|Title:||Effects of different segmentation methods on geometric morphometric data collection from primate skulls|
|Authors:||Ito, Tsuyoshi https://orcid.org/0000-0001-6193-2408 (unconfirmed)|
|Author's alias:||伊藤, 毅|
|Publisher:||British Ecological Society|
|Journal title:||Methods in Ecology and Evolution|
|Abstract:||1. An increasing number of studies are analysing the shapes of objects using geometric morphometrics with tomographic data, which are often segmented and transformed to three‐dimensional (3D) surface models before measurement. This study aimed to evaluate the effects of different image segmentation methods on geometric morphometric data collection using computed tomography data collected from non‐human primate skulls. 2. Three segmentation methods based on a visually selected threshold, a half‐maximum height protocol and a gradient and watershed algorithm were compared. For each method, the efficiency of surface reconstruction, the accuracy of landmark placement and the level of variation in shape and size compared with various levels of biological variation were evaluated. 3. The visual‐based method inflated the surface in high‐density anatomical regions, whereas the half‐maximum height protocol resulted in a large number of artificial holes and erosion. However, the gradient‐based method mitigated these issues and generated the most efficient surface model. The segmentation method used had a much smaller effect on shape and size variation than interspecific and inter‐individual differences. However, this effect was statistically significant and not negligible when compared with intra‐individual (fluctuating asymmetric) variation. 4. Although the gradient‐based method is not widely used in geometric morphometric analyses, it may be one of promising options for reconstructing 3D surfaces. When evaluating small variations, such as fluctuating asymmetry, care should be taken around combining 3D data that were obtained using different segmentation methods.|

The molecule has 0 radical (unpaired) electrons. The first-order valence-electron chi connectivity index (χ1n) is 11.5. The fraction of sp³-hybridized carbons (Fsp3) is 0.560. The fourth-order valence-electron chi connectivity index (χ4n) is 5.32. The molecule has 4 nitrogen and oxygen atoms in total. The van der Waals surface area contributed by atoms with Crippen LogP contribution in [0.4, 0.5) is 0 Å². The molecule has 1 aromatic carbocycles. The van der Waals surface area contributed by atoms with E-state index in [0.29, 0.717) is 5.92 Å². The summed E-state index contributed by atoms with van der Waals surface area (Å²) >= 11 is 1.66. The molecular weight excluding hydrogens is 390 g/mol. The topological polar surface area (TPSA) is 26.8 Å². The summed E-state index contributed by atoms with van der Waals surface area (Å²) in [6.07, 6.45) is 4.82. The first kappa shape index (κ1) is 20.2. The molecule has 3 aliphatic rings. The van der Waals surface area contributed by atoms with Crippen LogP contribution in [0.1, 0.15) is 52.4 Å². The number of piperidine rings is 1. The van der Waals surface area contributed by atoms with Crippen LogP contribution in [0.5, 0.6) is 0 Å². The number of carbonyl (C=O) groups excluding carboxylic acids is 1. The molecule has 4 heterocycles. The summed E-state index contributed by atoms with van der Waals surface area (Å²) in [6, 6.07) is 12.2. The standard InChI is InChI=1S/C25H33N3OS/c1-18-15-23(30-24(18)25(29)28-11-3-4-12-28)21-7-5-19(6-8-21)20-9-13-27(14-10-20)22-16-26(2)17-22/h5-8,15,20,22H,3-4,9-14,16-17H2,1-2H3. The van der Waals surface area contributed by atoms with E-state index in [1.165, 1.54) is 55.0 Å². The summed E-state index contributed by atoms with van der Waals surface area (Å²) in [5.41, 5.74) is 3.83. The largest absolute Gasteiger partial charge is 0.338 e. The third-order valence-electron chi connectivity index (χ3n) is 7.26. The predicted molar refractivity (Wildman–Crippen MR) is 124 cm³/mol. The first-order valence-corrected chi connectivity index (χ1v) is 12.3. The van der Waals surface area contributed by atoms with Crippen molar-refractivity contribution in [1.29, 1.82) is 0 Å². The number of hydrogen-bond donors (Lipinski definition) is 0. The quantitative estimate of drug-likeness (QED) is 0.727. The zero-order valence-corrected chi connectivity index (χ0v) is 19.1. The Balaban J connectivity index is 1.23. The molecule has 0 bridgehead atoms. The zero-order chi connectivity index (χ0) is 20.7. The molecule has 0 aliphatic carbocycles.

|Rights:||This is the peer reviewed version of the following article: Ito, T. Effects of different segmentation methods on geometric morphometric data collection from primate skulls. Methods Ecol Evol. 2019; 10: 1972– 1984, which has been published in final form at https://doi.org/10.1111/2041-210X.13274. This article may be used for non-commercial purposes in accordance with Wiley Terms and Conditions for Use of Self-Archived Versions.|
This is not the published version. Please cite only the published version.
|Appears in Collections:||Journal Articles|
Items in DSpace are protected by copyright, with all rights reserved, unless otherwise indicated.